HPAC Magazine

Top five new residential gas furnace tests

"We owe it to our customers and to the environment to be sure that newly installed gas appliances will operate at peak efficiency."

December 11, 2019   By Ian McTeer

Image: Getty

Climate activists have made it clear that installing new natural gas and propane fired residential heating equipment, including cook stoves, fireplaces and water heaters, will become a thing of the past before long.  Already several municipalities in North America have placed bans on future installations of residential gas utilities while also declaring climate emergencies related to excessive carbon emissions from burning fossil fuels.

Once North America’s electrical generation capacity and distribution grid have been restructured to accommodate all the power that will eventually be needed, all-electric HVAC/R will be our future. However, according to statistics from the Air Conditioning, Heating & Refrigeration Institute (AHRI), year to date shipments (as of August 2019) of residential gas furnaces increased 5.9 per cent over the same period in 2018. U.S. factories shipped 2.29 million units, up from 2.16 million in August 2018. Even oil furnace shipments are up 14.9 per cent with 21,949 units moved into distribution since August 2018.

Gas furnaces are, arguably, one of the lowest-cost heating options for many homeowners in the replacement market and in new construction. Single zone systems can be made efficient and comfortable when proper design, installation and commissioning techniques have been utilized. We owe it to our customers and to the environment to be sure that newly installed gas appliances will operate at peak efficiency.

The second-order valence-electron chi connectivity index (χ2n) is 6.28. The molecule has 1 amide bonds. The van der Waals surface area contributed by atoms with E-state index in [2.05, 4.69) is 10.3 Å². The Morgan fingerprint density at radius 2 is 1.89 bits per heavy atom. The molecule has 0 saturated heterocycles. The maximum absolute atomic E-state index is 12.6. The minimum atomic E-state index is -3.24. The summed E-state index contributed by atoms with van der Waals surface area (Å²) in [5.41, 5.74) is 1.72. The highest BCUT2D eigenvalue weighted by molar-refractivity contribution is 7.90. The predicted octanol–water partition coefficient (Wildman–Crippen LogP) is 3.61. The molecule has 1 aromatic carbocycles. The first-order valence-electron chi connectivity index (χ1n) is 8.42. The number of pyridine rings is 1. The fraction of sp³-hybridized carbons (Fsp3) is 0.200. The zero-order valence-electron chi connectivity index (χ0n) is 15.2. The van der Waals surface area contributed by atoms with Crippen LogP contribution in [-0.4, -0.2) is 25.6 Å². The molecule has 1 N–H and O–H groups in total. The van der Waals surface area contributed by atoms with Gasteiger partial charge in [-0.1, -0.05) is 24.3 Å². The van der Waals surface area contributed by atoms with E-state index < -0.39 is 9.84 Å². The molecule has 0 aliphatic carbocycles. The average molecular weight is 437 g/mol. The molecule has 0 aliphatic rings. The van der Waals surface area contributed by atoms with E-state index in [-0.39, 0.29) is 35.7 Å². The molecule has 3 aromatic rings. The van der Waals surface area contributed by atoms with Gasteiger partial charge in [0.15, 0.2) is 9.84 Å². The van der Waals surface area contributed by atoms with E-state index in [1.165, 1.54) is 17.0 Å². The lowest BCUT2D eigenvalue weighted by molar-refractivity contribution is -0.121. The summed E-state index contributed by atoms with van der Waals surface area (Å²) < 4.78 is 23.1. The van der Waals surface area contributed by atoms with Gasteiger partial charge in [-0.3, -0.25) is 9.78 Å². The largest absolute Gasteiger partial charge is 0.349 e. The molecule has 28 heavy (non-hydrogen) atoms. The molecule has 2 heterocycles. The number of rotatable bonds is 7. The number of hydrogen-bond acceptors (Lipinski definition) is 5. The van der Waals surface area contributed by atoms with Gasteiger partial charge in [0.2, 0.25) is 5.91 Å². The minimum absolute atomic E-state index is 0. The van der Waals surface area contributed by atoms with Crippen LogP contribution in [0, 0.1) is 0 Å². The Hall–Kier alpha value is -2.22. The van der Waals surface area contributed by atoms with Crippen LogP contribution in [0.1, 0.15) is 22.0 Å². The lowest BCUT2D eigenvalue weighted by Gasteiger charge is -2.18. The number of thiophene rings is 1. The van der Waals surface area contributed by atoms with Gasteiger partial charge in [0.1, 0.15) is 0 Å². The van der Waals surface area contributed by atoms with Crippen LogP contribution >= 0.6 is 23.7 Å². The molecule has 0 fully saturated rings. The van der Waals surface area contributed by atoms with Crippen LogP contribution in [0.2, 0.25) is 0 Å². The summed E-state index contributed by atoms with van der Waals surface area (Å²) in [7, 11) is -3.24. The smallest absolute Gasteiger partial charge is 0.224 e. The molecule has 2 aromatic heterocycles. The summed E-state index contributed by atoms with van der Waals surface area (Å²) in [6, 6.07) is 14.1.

There are five critical tests that should be taken at start-up to verify any given unit is operating in accordance with the manufacturer’s installation instructions and industry standards. Let’s look at them one by one:

  1. Gas pressure/Meter clock
  2. Line & Low voltage
  3. Flame signal
  4. Temperature rise
  5. Vent system pressure

Gas Pressure

There are three gas pressure tests that should be performed at system start-up or whenever combustion-related service problems occur. According to code, CAN/CSA B149.1 – 15, paragraph 6.3.2, “a piping or tubing system supplied at pressures up to and including 14 in w.c. shall be designed to prevent the loss in pressure between the appliance and either the termination of the utility installation or the last-stage regulator from exceeding the maximum allowable pressure drop specified in Table 6.1.”

Table 6.1 says that for natural gas or propane installations using a piping or tubing system with a supply pressure 7 in w.c. to 14 in w.c., the maximum allowable pressure drop is 1 in w.c. This is the standard pressure rating for residential gas pressure regulators. Gas utilities typically set-up the gas pressure regulator to provide a minimum of 7 in w.c. Propane supplier’s set up the second stage regulator to give fuel at 11 in w.c. and must not drop more than 1 in w.c.

To test for allowable pressure drop, do the Static and Working pressure tests:

a) Gas line Static Pressure test:
  • Turn off the gas supply to the furnace.

Static pressure, appliance not operating

  • Install a pressure tap into the line side of the gas valve. Some valves have raised pressure taps that simply require loosening of the tap set screw one quarter turn. A gas resistant hose is then placed over the tap and connected to a manometer.
  • Once the manometer is connected, turn on the appliance gas supply. Do not start the appliance.